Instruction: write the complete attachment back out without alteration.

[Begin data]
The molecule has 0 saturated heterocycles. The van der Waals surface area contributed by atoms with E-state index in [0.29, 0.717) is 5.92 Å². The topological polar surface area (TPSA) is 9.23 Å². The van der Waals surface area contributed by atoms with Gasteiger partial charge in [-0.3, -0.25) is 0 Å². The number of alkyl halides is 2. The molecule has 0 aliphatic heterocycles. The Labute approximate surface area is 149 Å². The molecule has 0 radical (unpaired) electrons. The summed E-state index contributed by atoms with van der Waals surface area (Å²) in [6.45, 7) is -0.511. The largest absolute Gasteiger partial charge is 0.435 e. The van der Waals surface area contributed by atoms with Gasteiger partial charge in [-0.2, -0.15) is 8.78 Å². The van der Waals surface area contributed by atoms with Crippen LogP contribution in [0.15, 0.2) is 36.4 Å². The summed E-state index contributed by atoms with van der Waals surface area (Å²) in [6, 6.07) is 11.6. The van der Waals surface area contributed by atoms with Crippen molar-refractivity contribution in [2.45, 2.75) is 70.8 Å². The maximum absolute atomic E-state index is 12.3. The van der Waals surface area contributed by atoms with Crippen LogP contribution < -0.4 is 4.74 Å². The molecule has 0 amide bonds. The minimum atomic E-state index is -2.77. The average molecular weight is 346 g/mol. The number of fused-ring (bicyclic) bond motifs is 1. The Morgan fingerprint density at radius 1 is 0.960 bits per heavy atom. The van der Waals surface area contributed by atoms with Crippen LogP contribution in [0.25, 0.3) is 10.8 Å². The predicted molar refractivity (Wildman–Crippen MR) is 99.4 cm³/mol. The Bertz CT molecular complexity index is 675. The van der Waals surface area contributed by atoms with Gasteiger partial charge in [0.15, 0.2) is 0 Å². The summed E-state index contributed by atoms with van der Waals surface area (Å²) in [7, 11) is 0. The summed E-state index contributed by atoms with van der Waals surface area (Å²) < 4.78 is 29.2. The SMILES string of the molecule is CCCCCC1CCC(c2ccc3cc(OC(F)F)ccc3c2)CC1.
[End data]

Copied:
The molecule has 0 saturated heterocycles. The van der Waals surface area contributed by atoms with E-state index in [0.29, 0.717) is 5.92 Å². The topological polar surface area (TPSA) is 9.23 Å². The van der Waals surface area contributed by atoms with Gasteiger partial charge in [-0.3, -0.25) is 0 Å². The number of alkyl halides is 2. The molecule has 0 aliphatic heterocycles. The Labute approximate surface area is 149 Å². The molecule has 0 radical (unpaired) electrons. The summed E-state index contributed by atoms with van der Waals surface area (Å²) in [6.45, 7) is -0.511. The largest absolute Gasteiger partial charge is 0.435 e. The van der Waals surface area contributed by atoms with Gasteiger partial charge in [-0.2, -0.15) is 8.78 Å². The van der Waals surface area contributed by atoms with Crippen LogP contribution in [0.15, 0.2) is 36.4 Å². The summed E-state index contributed by atoms with van der Waals surface area (Å²) in [6, 6.07) is 11.6. The van der Waals surface area contributed by atoms with Crippen molar-refractivity contribution in [2.45, 2.75) is 70.8 Å². The maximum absolute atomic E-state index is 12.3. The van der Waals surface area contributed by atoms with Crippen LogP contribution < -0.4 is 4.74 Å². The molecule has 0 amide bonds. The minimum atomic E-state index is -2.77. The average molecular weight is 346 g/mol. The number of fused-ring (bicyclic) bond motifs is 1. The Morgan fingerprint density at radius 1 is 0.960 bits per heavy atom. The van der Waals surface area contributed by atoms with Crippen LogP contribution in [0.25, 0.3) is 10.8 Å². The predicted molar refractivity (Wildman–Crippen MR) is 99.4 cm³/mol. The Bertz CT molecular complexity index is 675. The van der Waals surface area contributed by atoms with Gasteiger partial charge in [0.15, 0.2) is 0 Å². The summed E-state index contributed by atoms with van der Waals surface area (Å²) in [7, 11) is 0. The summed E-state index contributed by atoms with van der Waals surface area (Å²) < 4.78 is 29.2. The SMILES string of the molecule is CCCCCC1CCC(c2ccc3cc(OC(F)F)ccc3c2)CC1.